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Germany can be virtually CO2-free by 2050, says new study

While EU environment ministers met in Luxembourg on Tuesday to discuss the future of the bloc's climate protection policy, a German study unveiled the country's own strategy for the reduction of carbon emissions.

A wind farm visible in the distance, with a golden rapeseed field and tree in the foreground

The study claims that a 95-percent reduction in CO2 is possible

The EU negotiations are something of a pre-cursor to the UN Climate Change Conference, to be held in Copenhagen in December. There, the heat will be on world leaders to thrash out a new treaty to prevent global temperatures from rising more than two degrees above pre-industrial age levels.

And to pull that off, climate researchers say, will require a 95 percent reduction in greenhouse gas emissions by 2050. It is a tall order, but is it realistic?

WWF Germany, the Institute for Applied Ecology and the Prognos Institute of Futurology say it is. In their new joint study, they show what an industrialized country like Germany has to do in order to reach targets.

The study, called "Modell Deutschland" ("Model Germany"), outlined three ways forward and stressed that if Germany follows the correct path it can reduce its CO2 emissions by up to 95 percent - as compared to 1990 - without compromising living standards.

The futurologists at the Institute for Applied Ecology have assessed the industrial, societal and political steps which would lead to a 10.7-ton per capita emissions reduction by 2050.

Timely action is needed

A smoking chimney and electrical wiring obscure a blue sky

Industry is just one source of CO2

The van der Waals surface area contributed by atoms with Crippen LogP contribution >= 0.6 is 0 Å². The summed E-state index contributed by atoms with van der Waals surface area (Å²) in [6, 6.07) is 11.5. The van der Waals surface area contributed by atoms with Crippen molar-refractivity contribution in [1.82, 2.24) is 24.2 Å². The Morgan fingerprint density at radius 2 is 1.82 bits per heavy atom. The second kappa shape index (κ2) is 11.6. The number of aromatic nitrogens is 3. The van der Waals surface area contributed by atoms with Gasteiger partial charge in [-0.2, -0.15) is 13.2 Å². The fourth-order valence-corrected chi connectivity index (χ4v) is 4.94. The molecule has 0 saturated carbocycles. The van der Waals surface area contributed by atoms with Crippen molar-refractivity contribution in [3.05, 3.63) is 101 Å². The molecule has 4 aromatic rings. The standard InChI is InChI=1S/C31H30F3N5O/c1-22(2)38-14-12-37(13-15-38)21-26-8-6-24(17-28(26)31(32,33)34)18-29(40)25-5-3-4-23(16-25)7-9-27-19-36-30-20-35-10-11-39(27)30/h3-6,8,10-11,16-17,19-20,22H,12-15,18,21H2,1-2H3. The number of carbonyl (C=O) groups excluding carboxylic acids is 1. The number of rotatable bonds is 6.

The first model showed how things would look if Germany's current climate protection efforts continued without any change. A result which Almut Kirchner of Prognos said was very interesting.

"We saw that we would still be a long way from the goal, with only a 45-percent reduction in greenhouse gases by 2050," he said.

So the researchers came up with an ambitious plan, one which would span all areas of life in Germany. Felix Matthes, a contributor to the study from Institute of Applied Ecology, says it is important to see the bigger picture.

"If the CO2 reduction plans are not adapted to the current situation, CO2 reduction will either be impossible or extremely expensive," Matthes said. "This means, for example, that buildings should be insulated when they are due for renovation. And nuclear plants should be replaced when they are due for modernization."

Matthes calls this the "rule of timeliness," meaning that if good opportunities for emission reduction are not seized, then not much can be done later on to reach the climate protection goals by 2050. He also stresses the role of infrastructure.

"We will only achieve electric mobility if we have a smart electricity network," explained Matthes. "And we can only sequester CO2 emissions underground if we have suitable pipelines for that."

Faith in renewables

A rectangular solar panel standing on a plain

Renewable energy plays a crucial role in CO2-reduction

Matthes sees Germany's largest CO2 reduction potential in the use of renewable energy for electricity, traffic and heating, and also highlights the importance of using energy efficient electrical appliances. Such measures, he believes, can eliminate 60 percent of emissions. But that is still not enough.

"For the remaining third, you have to make changes in industrial processes, farming and waste management. And you have to make sure that forests maintain their ability to absorb CO2."

Farming has a greater role to play in the reduction of CO2 than is generally believed, and Matthes says even eating less meat would reap rewards. Cows, for example, are a great source of methane, which is a highly active greenhouse gas.

As unlikely as it is that Germany would be willing to wholeheartedly embrace vegetarianism, Matthes and his co-authors on "Modell Deutschland" see their study as a realistic concept for an almost carbon-free country. And they hope it will serve as a guide for the coming generations of politicians and industry heads.

Author: Richard Fuchs (ew)

Editor: Tamsin Walker

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